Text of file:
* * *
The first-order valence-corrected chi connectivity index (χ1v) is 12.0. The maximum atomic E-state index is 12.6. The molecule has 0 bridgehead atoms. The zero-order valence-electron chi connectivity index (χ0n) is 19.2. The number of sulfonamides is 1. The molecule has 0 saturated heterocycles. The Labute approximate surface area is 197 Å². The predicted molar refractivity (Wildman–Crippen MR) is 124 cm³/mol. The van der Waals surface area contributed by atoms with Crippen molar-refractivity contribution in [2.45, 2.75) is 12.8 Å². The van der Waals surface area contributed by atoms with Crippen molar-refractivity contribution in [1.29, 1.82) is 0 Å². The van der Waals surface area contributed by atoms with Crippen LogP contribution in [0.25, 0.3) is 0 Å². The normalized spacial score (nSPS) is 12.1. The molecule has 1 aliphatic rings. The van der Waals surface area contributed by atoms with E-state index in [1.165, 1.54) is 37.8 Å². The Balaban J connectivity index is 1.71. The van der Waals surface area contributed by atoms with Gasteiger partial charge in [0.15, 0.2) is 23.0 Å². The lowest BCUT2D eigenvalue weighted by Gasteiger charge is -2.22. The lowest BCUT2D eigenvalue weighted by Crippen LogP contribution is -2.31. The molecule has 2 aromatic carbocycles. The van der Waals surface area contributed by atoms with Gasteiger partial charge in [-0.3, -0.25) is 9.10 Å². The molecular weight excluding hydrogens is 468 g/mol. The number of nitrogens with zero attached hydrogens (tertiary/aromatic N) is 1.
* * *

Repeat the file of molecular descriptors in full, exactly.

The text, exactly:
The first-order valence-corrected chi connectivity index (χ1v) is 12.0. The maximum atomic E-state index is 12.6. The molecule has 0 bridgehead atoms. The zero-order valence-electron chi connectivity index (χ0n) is 19.2. The number of sulfonamides is 1. The molecule has 0 saturated heterocycles. The Labute approximate surface area is 197 Å². The predicted molar refractivity (Wildman–Crippen MR) is 124 cm³/mol. The van der Waals surface area contributed by atoms with Crippen molar-refractivity contribution in [2.45, 2.75) is 12.8 Å². The van der Waals surface area contributed by atoms with Crippen molar-refractivity contribution in [1.29, 1.82) is 0 Å². The van der Waals surface area contributed by atoms with Crippen LogP contribution in [0.25, 0.3) is 0 Å². The normalized spacial score (nSPS) is 12.1. The molecule has 1 aliphatic rings. The van der Waals surface area contributed by atoms with E-state index in [1.165, 1.54) is 37.8 Å². The Balaban J connectivity index is 1.71. The van der Waals surface area contributed by atoms with Gasteiger partial charge in [0.15, 0.2) is 23.0 Å². The lowest BCUT2D eigenvalue weighted by Gasteiger charge is -2.22. The lowest BCUT2D eigenvalue weighted by Crippen LogP contribution is -2.31. The molecule has 2 aromatic carbocycles. The van der Waals surface area contributed by atoms with Gasteiger partial charge in [-0.3, -0.25) is 9.10 Å². The molecular weight excluding hydrogens is 468 g/mol. The number of nitrogens with zero attached hydrogens (tertiary/aromatic N) is 1.